The ranking of the most powerful countries on earth for 2020 came with little surprises. For one, Switzerland remained the leader of the world’s pack, while Egypt retained its frontline position in Africa. Speaking of small shockers, Africa’s largest economy, Nigeria, did not appear on the ranking.
One may think that with the various titles sat on by Nigeria, the West African country would never miss such a ranking. The world’s most populous black nation, Africa’s best national brand and the continent’s most attractive magnet for venture capital. Still, Nigeria managed to miss what could be the most significant ranking in the world.
Ever since the rankings started in 2016, Nigeria has always been represented – however at the bottom side. In 2016, the country was ranked 57th most powerful country, out of 60 nations that were considered. In the 2017 edition, it occupied the 77th position in a list of 80. In 2018, it went up one place to collect the 76th spot among 80 nations.
The ranking was published by US News and World Report. It examines the degree of the political, economic and military power of a nation, as well as its external influences. As part of an annual Best Countries survey, the findings were collated based on responses from 21,000 people.
The 2020 Best Countries report and rankings are based on how global perceptions define countries in terms of a number of qualitative characteristics, impressions that have the potential to drive trade, travel and investment and directly affect national economies. The report covers perceptions of 73 nations.
Nigeria, in terms of this ranking, has never had a loud voice when it comes to national power. Judging from its bottom-rank position in the last few years, there is little to no surprise the country finally disappeared from the list. Yes, it was among the most powerful countries in Africa, but now it’s no longer part of the mix.
WeeTracker talked to the compilers of the report to ascertain why Nigeria got kicked out. Deidre McPhillips, Senior Data Editor at U.S News, in response, emphasizes the criteria for a country to be ranked at all. Referring to the methodology of the report, she said: “In order for a country to be considered in the Best Countries rankings, it must meet key economic and human rights metrics”.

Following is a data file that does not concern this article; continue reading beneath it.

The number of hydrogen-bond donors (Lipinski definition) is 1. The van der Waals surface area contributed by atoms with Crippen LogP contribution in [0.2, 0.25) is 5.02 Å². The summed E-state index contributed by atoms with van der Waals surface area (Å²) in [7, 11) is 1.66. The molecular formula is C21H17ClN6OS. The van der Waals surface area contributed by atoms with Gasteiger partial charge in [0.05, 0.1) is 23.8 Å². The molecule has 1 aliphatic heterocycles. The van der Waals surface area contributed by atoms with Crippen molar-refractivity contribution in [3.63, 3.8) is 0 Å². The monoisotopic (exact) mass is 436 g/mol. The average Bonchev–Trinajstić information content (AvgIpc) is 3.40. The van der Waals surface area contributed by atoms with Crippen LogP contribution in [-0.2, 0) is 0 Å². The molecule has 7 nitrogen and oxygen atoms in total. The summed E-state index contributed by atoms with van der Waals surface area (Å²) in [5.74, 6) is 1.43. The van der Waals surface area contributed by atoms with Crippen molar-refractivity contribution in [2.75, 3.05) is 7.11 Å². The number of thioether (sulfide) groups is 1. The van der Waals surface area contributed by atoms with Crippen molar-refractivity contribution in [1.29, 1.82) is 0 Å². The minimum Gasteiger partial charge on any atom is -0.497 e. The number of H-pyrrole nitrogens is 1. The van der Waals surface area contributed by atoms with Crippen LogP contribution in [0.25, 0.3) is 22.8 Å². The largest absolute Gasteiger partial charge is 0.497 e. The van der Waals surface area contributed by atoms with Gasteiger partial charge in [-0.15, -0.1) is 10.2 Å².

Speaking of methodology, the 73 countries in the recent rankings had to meet 4 criteria in the most recent year. for which data are available specific to each benchmark. First, the countries had to be in the top 100 countries in terms of GDP in 2017, off the World Bank’s data. Second, they had to be among the top 100 countries in terms of FDI inflows in 2017, based on World Bank data.
World Bank data was also called on to show the top 100 countries of international tourism receipts in 2017. Lastly, the countries had to be among the top 150 countries in the U.N.’s Human Development Index, based on the 2017 report. The nations that did not reach all four of these benchmarks and those that did not report these statistics were not included.
Point Of Falter
According to McPhillips, Nigeria was dropped off the rankings this year because it also fell out of the top 150 countries in the United Nations’ Human Development Index. The 2019 Human Development Index Ranking actually put the black country in the 158th position. In the 2017 edition of the index, which the ranking considers, Nigeria was in 157th place.
Nigeria may have made the cut for the first three criteria, but fell short in the United Nations’ listing. The report says: “This year, three countries – Austria, Bolivia and Kenya – were added back into the analysis, while 10 other countries did not make the cut: Angola, Belgium, Hungary, Iran, Iraq, Ireland, Nigeria, Pakistan, Tanzania and Uruguay”.
Meanwhile, Ghana, who was not included in the 2016 edition, has been performing fairly well. It took 68th place in 2017, 71st in 2018, 69th in 2019, and finally 67th in 2020 – the country’s best so far. So, is Ghana replacing Nigeria in the league of the most powerful countries in Africa? No.
McPhillips offered that Nigeria – like other countries – can rejoin the rankings in any years it meets all of the benchmarks. “Ghana was also ranked in each edition of the Best Countries rankings except for the inaugural 2016 edition,” she says. “Thus, it would not be accurate to say that one country is replacing the other”.
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